UN says Ghana’s track record on sustainable development is mix achievement

Ghana’s track record in achieving sustainable development shows some mixed accomplishment, Ms Ruby Sandhu-Rojon, United Nations Resident Coordinator, said on Thursday in Accra.

She said while the country had managed to graduate from a low income to a middle-income economy, leading to overall increase in GDP per capita, the “tragedy” of averages in the accomplishment was masking the deepening inequalities amongst different people and also between northern and southern parts of the country.

Ms Sandhu-Rojon made the comments at the opening of an orientation programme organised in Accra on Thursday for Ghana’s delegates to the Rio+20 Conference to be held in Brazil in June 2012.

She said the structural fundamentals of the economy were skewed, particularly when viewed from the perspective of job creation and inclusive growth.

Ms Sandhu-Rojon said “manufacturing, the sector with high potential to create employment, had decreased, while agriculture that had the potential to engage the majority of the poor had been overtaken by the service sector.”

“Sixty percent of foreign direct investment goes to extractive industries, notably oil and mining, an economic activity where value addition is almost non-existent and the environmental impacts are enormous.”

Ms Sandhu-Rojon expressed worry that the negative impacts of resource extraction on women and communities were rarely measured and articulated.

On Ghana’s social performance, she said while “we celebrate the success in reducing the overall levels of poverty in Ghana especially in the South, the tragedy of averages is again overlooking the fact that poverty in northern Ghana has in fact increased.”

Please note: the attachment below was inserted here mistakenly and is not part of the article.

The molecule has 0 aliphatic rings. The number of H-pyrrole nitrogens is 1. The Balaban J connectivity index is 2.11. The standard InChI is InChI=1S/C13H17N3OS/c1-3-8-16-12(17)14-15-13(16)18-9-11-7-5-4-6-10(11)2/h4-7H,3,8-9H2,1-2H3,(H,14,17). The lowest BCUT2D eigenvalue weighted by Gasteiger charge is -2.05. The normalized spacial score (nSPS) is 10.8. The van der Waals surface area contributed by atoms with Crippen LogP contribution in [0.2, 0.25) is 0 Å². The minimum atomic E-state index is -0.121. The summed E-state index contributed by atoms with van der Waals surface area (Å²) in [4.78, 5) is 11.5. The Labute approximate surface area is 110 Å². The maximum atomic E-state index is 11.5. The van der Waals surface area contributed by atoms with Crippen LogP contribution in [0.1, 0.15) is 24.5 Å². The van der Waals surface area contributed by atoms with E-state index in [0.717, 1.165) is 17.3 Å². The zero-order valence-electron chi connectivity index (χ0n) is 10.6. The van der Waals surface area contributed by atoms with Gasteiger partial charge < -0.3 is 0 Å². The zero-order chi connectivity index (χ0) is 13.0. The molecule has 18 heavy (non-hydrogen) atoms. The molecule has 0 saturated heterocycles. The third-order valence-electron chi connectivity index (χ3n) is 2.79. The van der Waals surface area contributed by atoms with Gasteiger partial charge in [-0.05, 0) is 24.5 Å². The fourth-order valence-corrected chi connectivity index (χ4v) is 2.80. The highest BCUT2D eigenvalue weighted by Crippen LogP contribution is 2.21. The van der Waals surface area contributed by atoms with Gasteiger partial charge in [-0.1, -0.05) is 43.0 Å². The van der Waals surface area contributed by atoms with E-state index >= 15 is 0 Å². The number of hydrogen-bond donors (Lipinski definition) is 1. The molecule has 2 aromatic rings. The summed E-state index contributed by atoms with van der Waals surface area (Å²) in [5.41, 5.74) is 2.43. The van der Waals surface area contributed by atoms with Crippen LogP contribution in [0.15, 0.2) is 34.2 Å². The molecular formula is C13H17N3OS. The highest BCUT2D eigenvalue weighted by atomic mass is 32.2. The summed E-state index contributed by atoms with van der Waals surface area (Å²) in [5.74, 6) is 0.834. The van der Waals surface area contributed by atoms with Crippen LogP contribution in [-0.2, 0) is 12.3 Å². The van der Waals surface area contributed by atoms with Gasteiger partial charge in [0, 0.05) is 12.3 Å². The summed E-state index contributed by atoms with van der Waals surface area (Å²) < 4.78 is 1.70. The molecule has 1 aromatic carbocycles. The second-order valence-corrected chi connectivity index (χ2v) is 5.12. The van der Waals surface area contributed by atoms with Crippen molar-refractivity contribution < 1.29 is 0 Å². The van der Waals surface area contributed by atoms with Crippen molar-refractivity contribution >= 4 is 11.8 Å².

Ms Sandhu-Rojon said “While primary school enrollment rate has increased, the disaggregated figure by gender shows that the enrollment rate for females is still lower than those for males,” she added.

She said as primary providers of fuel and water for most households, women were more likely to bear the brunt of energy poverty and water scarcity.

She described the environment pillar as the weakest link adding that estimates showed that the annual cost of natural resource and environmental degradation in Ghana was equivalent to about 9.6% of GDP due to unsustainable exploitation of the country’s forests, land resources, wildlife, and fisheries, and the health impacts of environmental factors (water supply and sanitation, indoor and outdoor pollution).

Ms Sandhu-Rojon said the country had experienced rapid deforestation in recent years with damaging consequences for biodiversity and populations who were culturally and economically dependent on forest resources and ecosystem services.

Speaking on the Rio conference, she said the persistence of challenges confronting sustainable development was one of the reasons that had necessitated a renewed commitment to sustainable development.

Ms Sandhu-Rojon said, “We need to think big. The moment is ripe to advance the agenda of sustainable development from theory and uneven progress to decisive implementation.”

Sandhu-Rojon said though Rio+20 Conference should reinforce political commitments, she stressed that the most critical action needed to begin at “home” after the conference.

Source: GNA

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